If Colorado expands the definition of “person” and “child” in its criminal code to include “unborn human beings,” the results would be especially devastating for Latina women and other women of color.
Texas’ penal code explicitly exempts pregnant individuals from being punished for harming their own fetuses. But that hasn’t stopped prosecutors from charging them with child endangerment for using drugs while pregnant.
A letter sent by 48 reproductive justice, drug policy reform, women’s rights, and civil liberties organizations called on Attorney General Eric Holder and the Department of Justice to renounce a policy of enhancing a criminal sentence for crimes committed while pregnant.
A measure on the Colorado ballot has been compared to “fetal homicide” laws in dozens of states, but the measure is more far-reaching, and could subject pregnant women to prosecution for everything from choosing abortion to driving without wearing a seat belt.
Amendment 67 is not a law designed to protect pregnant women; rather, it would give law enforcement officials grounds to potentially imprison mothers.
Studies find that women of all religious faiths and traditions, all political affiliations, and all races, classes, and backgrounds have abortions. Columnist Kevin Williamson believes all such women should be hanged.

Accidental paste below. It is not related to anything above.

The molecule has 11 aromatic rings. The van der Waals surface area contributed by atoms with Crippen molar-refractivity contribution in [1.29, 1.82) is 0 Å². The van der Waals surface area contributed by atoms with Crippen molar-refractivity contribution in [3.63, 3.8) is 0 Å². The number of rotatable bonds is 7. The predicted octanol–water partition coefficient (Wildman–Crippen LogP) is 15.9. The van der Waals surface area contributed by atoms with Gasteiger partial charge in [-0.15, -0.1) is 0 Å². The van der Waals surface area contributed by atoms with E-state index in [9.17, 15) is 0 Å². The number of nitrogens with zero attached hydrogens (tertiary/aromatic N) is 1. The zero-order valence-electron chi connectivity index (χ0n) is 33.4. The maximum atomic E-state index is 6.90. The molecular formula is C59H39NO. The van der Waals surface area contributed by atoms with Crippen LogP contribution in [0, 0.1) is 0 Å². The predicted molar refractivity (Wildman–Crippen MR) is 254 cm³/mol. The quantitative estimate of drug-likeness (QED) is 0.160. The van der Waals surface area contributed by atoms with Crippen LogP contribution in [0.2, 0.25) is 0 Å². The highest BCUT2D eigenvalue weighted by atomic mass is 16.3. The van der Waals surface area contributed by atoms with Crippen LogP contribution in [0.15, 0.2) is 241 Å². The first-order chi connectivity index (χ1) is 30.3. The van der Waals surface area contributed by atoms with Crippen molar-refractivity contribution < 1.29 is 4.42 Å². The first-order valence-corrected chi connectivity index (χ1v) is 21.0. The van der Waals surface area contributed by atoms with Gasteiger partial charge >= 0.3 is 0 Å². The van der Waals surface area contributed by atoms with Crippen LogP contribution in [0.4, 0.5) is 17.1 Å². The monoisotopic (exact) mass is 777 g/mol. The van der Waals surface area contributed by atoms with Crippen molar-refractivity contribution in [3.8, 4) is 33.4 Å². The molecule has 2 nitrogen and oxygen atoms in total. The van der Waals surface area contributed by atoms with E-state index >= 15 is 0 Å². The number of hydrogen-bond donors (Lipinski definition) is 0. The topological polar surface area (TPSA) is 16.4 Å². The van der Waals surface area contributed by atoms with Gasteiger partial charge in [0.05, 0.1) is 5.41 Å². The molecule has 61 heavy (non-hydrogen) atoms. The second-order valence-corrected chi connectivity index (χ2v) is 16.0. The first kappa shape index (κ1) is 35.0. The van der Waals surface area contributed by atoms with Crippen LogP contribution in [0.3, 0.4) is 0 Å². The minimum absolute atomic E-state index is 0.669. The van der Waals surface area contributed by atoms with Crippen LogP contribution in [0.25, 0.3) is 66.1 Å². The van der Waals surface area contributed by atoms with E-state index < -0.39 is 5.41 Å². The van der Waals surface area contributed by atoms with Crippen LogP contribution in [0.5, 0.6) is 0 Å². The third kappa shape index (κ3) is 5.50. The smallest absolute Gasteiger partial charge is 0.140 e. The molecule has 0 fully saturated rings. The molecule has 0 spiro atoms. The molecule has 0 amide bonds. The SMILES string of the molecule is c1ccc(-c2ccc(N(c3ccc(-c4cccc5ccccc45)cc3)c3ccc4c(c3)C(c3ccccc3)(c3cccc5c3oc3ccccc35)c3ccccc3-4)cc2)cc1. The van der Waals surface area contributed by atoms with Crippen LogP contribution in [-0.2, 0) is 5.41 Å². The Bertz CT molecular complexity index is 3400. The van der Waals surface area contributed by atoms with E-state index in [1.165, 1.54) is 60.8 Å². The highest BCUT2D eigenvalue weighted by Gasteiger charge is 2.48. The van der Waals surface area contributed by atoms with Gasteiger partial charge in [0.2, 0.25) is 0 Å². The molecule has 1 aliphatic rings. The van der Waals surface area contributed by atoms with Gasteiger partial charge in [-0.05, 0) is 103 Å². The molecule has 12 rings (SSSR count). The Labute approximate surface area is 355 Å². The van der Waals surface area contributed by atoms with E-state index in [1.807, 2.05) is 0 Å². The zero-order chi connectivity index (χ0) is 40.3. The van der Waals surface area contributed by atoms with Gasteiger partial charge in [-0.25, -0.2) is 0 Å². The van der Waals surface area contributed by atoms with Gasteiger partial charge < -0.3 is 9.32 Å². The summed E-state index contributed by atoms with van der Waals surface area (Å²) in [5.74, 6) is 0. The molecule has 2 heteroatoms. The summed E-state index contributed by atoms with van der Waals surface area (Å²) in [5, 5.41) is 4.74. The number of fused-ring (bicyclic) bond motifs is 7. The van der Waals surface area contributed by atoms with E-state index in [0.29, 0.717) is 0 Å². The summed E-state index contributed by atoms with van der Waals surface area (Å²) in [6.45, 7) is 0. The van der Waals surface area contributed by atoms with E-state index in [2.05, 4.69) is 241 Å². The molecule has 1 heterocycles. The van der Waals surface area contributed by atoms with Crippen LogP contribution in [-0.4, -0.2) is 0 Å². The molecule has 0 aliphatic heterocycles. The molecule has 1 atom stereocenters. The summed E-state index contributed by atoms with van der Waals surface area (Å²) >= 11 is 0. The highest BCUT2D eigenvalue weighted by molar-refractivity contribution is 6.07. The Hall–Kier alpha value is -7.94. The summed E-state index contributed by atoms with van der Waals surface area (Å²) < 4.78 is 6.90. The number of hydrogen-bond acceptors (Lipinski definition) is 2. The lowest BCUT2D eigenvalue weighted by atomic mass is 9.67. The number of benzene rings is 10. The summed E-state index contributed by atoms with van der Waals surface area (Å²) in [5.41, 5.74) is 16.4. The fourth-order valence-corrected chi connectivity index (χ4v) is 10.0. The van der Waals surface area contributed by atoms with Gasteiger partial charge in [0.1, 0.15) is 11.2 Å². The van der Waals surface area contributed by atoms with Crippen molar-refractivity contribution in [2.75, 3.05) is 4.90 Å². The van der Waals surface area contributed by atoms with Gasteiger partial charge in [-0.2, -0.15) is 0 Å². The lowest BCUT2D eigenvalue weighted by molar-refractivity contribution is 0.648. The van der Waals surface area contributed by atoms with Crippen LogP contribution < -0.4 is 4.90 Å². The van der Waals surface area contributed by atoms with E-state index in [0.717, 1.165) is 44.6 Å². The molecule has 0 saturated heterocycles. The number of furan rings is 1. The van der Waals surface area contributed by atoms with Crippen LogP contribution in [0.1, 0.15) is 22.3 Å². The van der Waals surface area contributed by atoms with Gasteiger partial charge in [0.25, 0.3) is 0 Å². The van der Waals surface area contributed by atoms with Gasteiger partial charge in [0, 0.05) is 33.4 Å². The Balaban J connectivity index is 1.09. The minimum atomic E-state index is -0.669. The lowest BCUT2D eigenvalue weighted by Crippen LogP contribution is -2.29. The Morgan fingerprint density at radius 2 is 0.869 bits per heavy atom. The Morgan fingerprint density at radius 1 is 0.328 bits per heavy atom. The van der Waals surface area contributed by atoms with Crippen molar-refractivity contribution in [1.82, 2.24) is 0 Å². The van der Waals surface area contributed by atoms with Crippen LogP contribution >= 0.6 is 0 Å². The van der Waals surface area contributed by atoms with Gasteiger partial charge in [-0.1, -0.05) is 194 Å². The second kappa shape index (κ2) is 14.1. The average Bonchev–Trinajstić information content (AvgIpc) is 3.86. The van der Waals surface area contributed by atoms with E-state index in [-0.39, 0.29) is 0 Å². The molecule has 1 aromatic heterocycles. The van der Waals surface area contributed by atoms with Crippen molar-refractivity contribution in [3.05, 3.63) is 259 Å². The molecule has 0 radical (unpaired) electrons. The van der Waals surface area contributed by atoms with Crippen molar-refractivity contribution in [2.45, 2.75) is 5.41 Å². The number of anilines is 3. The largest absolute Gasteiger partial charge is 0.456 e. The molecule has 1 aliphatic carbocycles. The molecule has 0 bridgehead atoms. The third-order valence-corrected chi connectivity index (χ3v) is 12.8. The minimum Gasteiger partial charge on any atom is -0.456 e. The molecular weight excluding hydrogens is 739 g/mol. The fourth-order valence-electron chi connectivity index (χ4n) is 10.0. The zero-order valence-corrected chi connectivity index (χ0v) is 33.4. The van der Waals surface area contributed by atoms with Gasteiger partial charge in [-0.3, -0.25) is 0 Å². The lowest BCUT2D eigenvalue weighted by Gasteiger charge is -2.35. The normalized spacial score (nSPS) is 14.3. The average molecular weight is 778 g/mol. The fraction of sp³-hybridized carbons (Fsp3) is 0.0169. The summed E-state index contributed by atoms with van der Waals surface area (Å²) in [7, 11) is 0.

If the election were held today, Colorado voters would approve a “personhood” amendment on the November ballot, say the measure’s opponents, who believe they can still win if their multi-faceted campaign raises enough money.
The real crime scene in this scenario isn’t a high school bathroom stall; it’s Texas’ rigid and discriminatory reproductive health-care system.
Abortion rights organizations in Colorado launched a campaign Tuesday opposing a proposed constitutional amendment on the November ballot that would add “unborn human beings” to the state’s criminal code.
According to prosecutors, Scott Bollig laced his girlfriend’s pancakes with mifepristone, causing her to miscarry.